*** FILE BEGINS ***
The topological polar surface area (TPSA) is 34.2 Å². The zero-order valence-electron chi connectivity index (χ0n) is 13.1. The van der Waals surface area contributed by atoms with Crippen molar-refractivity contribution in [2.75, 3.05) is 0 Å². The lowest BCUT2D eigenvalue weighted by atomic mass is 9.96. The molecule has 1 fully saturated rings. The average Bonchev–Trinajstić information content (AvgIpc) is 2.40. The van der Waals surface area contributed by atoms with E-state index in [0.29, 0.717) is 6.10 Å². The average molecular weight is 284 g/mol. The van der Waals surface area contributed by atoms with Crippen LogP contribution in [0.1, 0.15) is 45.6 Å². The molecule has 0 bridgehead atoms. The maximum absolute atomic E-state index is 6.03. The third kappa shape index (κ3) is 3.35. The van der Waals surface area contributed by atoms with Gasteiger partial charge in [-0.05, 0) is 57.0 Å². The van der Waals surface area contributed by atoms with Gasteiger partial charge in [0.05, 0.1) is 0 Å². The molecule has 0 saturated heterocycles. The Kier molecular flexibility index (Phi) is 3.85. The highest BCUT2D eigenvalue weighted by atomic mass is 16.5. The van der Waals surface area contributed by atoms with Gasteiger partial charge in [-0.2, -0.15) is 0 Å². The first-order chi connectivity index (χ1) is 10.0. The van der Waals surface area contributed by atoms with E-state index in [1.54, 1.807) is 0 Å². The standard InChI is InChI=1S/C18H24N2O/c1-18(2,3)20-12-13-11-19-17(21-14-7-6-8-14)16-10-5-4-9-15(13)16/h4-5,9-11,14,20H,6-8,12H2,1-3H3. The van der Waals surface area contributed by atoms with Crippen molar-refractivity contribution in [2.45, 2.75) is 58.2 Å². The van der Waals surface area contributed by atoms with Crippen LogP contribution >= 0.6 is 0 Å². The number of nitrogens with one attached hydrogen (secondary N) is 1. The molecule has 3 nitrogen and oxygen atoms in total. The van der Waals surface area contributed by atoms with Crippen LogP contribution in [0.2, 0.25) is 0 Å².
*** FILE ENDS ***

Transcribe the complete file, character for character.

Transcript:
The topological polar surface area (TPSA) is 34.2 Å². The zero-order valence-electron chi connectivity index (χ0n) is 13.1. The van der Waals surface area contributed by atoms with Crippen molar-refractivity contribution in [2.75, 3.05) is 0 Å². The lowest BCUT2D eigenvalue weighted by atomic mass is 9.96. The molecule has 1 fully saturated rings. The average Bonchev–Trinajstić information content (AvgIpc) is 2.40. The van der Waals surface area contributed by atoms with E-state index in [0.29, 0.717) is 6.10 Å². The average molecular weight is 284 g/mol. The van der Waals surface area contributed by atoms with Crippen LogP contribution in [0.1, 0.15) is 45.6 Å². The molecule has 0 bridgehead atoms. The maximum absolute atomic E-state index is 6.03. The third kappa shape index (κ3) is 3.35. The van der Waals surface area contributed by atoms with Gasteiger partial charge in [-0.05, 0) is 57.0 Å². The van der Waals surface area contributed by atoms with Gasteiger partial charge in [0.05, 0.1) is 0 Å². The molecule has 0 saturated heterocycles. The Kier molecular flexibility index (Phi) is 3.85. The highest BCUT2D eigenvalue weighted by atomic mass is 16.5. The van der Waals surface area contributed by atoms with Gasteiger partial charge in [-0.2, -0.15) is 0 Å². The first-order chi connectivity index (χ1) is 10.0. The van der Waals surface area contributed by atoms with E-state index in [1.54, 1.807) is 0 Å². The standard InChI is InChI=1S/C18H24N2O/c1-18(2,3)20-12-13-11-19-17(21-14-7-6-8-14)16-10-5-4-9-15(13)16/h4-5,9-11,14,20H,6-8,12H2,1-3H3. The van der Waals surface area contributed by atoms with Crippen molar-refractivity contribution in [2.45, 2.75) is 58.2 Å². The van der Waals surface area contributed by atoms with Crippen LogP contribution >= 0.6 is 0 Å². The number of nitrogens with one attached hydrogen (secondary N) is 1. The molecule has 3 nitrogen and oxygen atoms in total. The van der Waals surface area contributed by atoms with Crippen LogP contribution in [0.2, 0.25) is 0 Å².